Well, when life hands you a grease burrito, there’s nothing to do but pack bearings.

This was the grease that we bought for redoing the bearings in Shorty, so while I can’t tell you what the various specifications are, I can tell you that it probably just fine and is definitely going on those bearings over there. And since I’ve done this by hand before for Shorty, I almost know what I’m doing. I did consider wandering around American Steel to see if someone had the tool for doing this but I’m not going to be able to use this handsome grease burrito in my hand if I go do that.

Grease is the word!

Once that was done, I spent a good 15 minutes washing layers of grease off my hands til I got to the point where I could pull the earplug out of my ear. We took Lava to the shop today.

(I did get an email from the potential employer later.)


Watching Paint Dry

What do you do after priming a trailer frame? You paint it! Then, you watch it dry, flip it over and paint it again. Once that dries, you flip it and paint it some more. Paint, dry, flip, paint, dry, flip, noticing a pattern here? We’re using ultra high gloss paint, so even after it dries, it’s got quite a bit of shine to it. Ideally, I’d like for it to have a nice Bakelite look to it, we’ll see how the final version turns out.


Optimus Prime

Bad pun, I know. Blame Roy.
This weekend, we smoothed out the few remaining burrs on the frame, brushed it,  knocked the rust off and cleaned it, then gave it a coat of primer.
Flipped it on it’s back, primed the bottom and sides, let it dry. Came back the next day, flipped it right side up, primed the top and touched up the sides.
It was sweaty, stinky, and somewhat tough because it was so nice outside, but it’s done now. Left a wet paint sign on the front and called it a day.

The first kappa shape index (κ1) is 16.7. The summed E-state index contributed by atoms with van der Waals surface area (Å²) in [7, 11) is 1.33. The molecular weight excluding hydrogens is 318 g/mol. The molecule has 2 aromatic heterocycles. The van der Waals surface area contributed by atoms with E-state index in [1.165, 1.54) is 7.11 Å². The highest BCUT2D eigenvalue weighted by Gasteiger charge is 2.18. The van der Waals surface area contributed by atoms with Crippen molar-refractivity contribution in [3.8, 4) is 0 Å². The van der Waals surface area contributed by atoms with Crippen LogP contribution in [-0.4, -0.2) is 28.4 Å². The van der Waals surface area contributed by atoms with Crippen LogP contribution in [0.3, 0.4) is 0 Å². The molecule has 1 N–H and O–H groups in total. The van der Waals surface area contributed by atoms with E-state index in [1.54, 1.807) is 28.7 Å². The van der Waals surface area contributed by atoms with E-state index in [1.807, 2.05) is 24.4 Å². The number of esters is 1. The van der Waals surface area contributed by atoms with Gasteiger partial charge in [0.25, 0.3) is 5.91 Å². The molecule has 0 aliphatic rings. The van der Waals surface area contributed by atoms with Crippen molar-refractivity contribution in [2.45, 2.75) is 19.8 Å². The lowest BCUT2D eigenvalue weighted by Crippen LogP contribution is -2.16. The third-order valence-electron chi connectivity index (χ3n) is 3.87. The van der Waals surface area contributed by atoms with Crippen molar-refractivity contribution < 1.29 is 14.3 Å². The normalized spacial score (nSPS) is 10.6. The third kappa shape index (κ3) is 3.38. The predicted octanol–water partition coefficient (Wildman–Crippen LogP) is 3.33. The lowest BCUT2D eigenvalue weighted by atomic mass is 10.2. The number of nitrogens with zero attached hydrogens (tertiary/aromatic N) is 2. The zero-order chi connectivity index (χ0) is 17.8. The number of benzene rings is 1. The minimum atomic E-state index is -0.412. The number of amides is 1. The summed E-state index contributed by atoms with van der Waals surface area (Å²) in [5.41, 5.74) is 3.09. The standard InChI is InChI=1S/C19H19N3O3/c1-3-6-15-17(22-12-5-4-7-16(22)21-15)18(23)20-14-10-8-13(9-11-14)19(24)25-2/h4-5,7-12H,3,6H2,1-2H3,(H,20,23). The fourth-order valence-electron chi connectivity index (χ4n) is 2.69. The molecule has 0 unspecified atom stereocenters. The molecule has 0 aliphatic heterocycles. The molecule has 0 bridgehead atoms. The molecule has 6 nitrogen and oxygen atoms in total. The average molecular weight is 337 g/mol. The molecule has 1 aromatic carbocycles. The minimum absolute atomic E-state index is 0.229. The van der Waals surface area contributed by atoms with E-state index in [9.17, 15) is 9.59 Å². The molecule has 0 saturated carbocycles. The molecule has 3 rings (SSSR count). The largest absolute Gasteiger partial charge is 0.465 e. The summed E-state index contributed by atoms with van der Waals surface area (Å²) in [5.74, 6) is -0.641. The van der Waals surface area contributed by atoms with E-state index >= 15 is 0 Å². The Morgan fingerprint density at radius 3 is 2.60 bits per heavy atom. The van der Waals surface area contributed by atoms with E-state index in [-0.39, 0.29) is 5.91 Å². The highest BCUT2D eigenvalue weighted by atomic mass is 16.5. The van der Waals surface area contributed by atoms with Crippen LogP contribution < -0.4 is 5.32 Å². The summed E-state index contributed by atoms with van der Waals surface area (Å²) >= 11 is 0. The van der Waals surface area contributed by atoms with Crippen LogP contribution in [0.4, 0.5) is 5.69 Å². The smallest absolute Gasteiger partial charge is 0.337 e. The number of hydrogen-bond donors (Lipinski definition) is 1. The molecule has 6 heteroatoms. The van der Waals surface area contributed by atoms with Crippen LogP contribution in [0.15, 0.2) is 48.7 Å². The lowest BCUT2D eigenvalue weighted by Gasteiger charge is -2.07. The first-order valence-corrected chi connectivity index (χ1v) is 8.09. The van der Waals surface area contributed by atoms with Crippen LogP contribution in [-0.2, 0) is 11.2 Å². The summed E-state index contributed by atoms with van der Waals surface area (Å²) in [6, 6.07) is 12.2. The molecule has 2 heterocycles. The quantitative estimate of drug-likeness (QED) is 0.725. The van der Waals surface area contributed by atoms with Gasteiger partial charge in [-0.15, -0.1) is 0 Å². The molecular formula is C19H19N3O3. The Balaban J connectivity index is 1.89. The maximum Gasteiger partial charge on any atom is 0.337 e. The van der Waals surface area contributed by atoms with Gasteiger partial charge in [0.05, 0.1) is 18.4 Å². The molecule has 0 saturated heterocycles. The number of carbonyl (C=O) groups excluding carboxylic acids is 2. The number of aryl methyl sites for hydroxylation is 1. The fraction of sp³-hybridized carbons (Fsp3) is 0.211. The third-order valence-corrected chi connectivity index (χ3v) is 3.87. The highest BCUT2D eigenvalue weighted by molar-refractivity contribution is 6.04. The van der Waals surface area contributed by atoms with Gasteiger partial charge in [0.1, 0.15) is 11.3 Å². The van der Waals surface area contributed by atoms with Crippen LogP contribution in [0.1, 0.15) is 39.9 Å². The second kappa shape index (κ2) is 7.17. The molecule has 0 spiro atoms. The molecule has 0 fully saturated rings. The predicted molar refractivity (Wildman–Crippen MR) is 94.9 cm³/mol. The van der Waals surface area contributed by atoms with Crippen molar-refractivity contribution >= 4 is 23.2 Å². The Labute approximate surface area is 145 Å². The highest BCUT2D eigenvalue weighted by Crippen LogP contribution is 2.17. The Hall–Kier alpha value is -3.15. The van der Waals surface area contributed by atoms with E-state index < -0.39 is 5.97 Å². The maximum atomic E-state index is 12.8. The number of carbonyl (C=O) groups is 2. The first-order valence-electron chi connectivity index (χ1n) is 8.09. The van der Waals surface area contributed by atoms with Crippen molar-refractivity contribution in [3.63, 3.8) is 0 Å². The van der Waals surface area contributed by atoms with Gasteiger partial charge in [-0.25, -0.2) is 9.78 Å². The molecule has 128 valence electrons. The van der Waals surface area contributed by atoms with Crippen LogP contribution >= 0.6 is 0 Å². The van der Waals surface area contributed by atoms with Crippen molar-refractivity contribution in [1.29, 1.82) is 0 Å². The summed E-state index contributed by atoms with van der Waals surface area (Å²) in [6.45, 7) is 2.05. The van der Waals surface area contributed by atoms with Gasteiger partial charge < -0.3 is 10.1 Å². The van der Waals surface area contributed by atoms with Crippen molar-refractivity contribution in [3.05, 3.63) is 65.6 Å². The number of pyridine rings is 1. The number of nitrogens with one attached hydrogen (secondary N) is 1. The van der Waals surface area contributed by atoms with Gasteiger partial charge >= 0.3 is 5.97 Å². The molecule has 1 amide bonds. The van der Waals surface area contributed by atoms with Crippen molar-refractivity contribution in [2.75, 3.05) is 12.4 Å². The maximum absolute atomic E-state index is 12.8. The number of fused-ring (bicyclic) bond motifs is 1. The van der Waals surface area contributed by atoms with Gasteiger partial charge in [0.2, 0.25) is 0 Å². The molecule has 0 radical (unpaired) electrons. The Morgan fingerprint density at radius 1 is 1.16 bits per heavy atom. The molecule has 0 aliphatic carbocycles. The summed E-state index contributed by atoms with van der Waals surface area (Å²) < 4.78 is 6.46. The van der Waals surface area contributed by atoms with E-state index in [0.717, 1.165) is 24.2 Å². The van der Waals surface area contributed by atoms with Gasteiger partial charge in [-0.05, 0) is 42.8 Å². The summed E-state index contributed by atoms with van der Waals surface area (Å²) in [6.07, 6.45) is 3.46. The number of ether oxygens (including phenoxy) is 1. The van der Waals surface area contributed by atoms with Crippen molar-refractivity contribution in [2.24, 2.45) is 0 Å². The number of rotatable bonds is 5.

American Steel

At some point, we were asked “Wait, don’t you guys live in San Francisco?” Yes, yes we do. “Where do you find space to up and build a trailer in San Francisco?” The answer, my friends, is Oakland.


The Studios

Roy and I went in with some friends on a space at American Steel Studios in Oakland, and so far, we’ve been really happy with it. It’s the old American Steel complex on Mandela Blvd, which used to be the Cypress Structure before the Loma Prieta earthquake. After they tore down the structure, it became Mandela Blvd, with a park and path through the middle. It’s a great space to work in, with really interesting neighbors in the complex. You can find fine artists, industrial artists, commercial vendors, and just about everything in between. The complex is packed full of people that make things. I’m still not quite sure where we fall on the spectrum, whether we’re industrial artists, or closer to the neighborhood of craft work. Doesn’t really matter right now. I’m just happy we found a studio to call home.


Where the toast happens.


Frame plan meets the enemy

I was somewhat surprised that our plan wasn’t significantly changed after contact with the enemy. I’d realized after closely examining the Timbren Axle-less Suspension and documentation that we’d probably need to move the crossbar near the middle a bit, and had never really been too sure how the transition from the a-beams to the coupler was going to work. Luckily we had some expertise at Desert Metal in Lovelock, NV to show us the way and make things happen.



Actual Size

Actual Size



This weekend, we paid a visit to our friends Debbie and Randy of Desert Metal Products in Lovelock, NV to weld the frame. (And hang out. And play Qwirkle!)


It was a full, but super productive day! We couldn’t tow the trailer back home with us, no VIN#, no plates, and since we were driving so far, we opted to rent a cargo trailer, load the frame onto it, and drag it back home. It worked great, and we were able to unload the frame at American Steel yesterday!

Next up: Shop day to clean and stage the shop, then to clean and paint the frame! (Should also figure out how to make a public calendar to share dates!)